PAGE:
Once corruption takes root, it can quickly spread to the highest levels. Notable figures arrested for trafficking in recent years have included the Air Force chief of staff in Guinea-Bissau, the deputy director of Liberia’s Drug Enforcement Agency and the son of the president of Guinea. In 2016 on the tiny island of Mauritius, seven police officers were found guilty of trafficking narcotics, including one officer who was caught returning from Madagascar with 3 kilograms of heroin. That officer later was found dead in his prison cell, leading some to allege a cover-up by other crooked officers.

“When police, who are supposed to be the guardians and protectors of society, enmesh themselves in this type of traffic, that poses a major problem for society,” Anil Gayan, Mauritius’ minister of health, told Radio France Internationale.

Passengers arriving at Kotoka International Airport in Accra, Ghana, are warned of the penalties for trafficking drugs. [AFP/GETTY IMAGES]

Disaffected People 

Once citizens recognize that the state is rife with corruption, they tend to distance themselves from it. They vote less because they don’t trust the candidates or the system. They don’t apply for business licenses because they fear they will be forced to pay a bribe at the license office. And they tend not to report crimes, believing the police will not help them.

“People just pull away from the state,” Aning said. “Most citizens will have very little to do with the state because they are simply not sure. I assure you it’s a very disturbing, dehumanizing and increasingly threatening development.”

Average people bear the brunt of the damage done by trafficked goods. In recent years, the myth that drugs simply pass through West Africa and do not affect the people living there has been shattered. A 2008 United Nations report found that one-third of the cocaine bound for Europe stayed on the African market for domestic use. More recently, laboratories have sprung up where dealers make synthetic drugs bound for Asian markets. Addiction, overdoses and drug-related street crime all have increased.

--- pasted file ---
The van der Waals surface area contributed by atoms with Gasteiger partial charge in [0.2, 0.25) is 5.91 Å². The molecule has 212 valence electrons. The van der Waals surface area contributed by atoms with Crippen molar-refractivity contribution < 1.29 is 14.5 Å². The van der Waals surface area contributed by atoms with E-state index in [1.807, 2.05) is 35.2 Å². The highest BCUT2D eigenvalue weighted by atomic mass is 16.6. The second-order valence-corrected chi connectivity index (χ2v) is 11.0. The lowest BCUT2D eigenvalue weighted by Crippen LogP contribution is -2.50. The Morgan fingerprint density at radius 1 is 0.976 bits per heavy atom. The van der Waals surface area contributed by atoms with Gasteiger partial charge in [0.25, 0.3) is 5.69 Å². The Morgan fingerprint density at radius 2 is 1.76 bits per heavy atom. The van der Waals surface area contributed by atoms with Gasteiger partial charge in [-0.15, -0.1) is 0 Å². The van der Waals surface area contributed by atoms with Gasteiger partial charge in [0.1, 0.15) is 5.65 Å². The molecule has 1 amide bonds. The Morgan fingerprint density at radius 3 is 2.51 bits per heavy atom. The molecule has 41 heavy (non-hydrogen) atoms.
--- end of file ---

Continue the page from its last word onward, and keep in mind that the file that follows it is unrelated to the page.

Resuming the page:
“It is a known fact that a country that traffics is a country that consumes, and a region that traffics is a region that consumes,” said Adrienne Yandé Diop, former commissioner for Gender and Human Development of the Economic Community of West African States. “Our region is becoming a consuming region, and our youth [are] the most affected.”

Shadow Economy

Fundamentally, trafficking is an economic enterprise that takes place outside the reach of the state. This leads some to classify it as a “shadow economy” and when this dark commerce grows to a size that is nearly as large as the formal economy, it causes problems.

At the drug trafficking peak in 2008, an estimated 50 tons of cocaine, valued at $2 billion, were transported into West Africa. By comparison, the combined foreign direct investment for eight West African nations was $1.15 billion in 2011. This tidal wave of drug money has a distorting effect on local economies.

In his research, Aning found that narcotics money entering West African economies increased costs by 10 to 15 percent. The phenomenon also inflates local currency, making everyday goods more expensive.

“It makes doing business more expensive, it undermines profits, it effectively undermines social capital and trust,” Aning said. “It makes the environment very unstable.”

Furthermore, the state does not tax or control trafficking money, and a few individuals keep profits. The state steadily sags, becomes less effective and poverty expands. As employment opportunities shrink in the formal economy, more and more people search for work in the shadow economy. The impact on the state’s ability to provide for its citizens’ health and well-being can be devastating.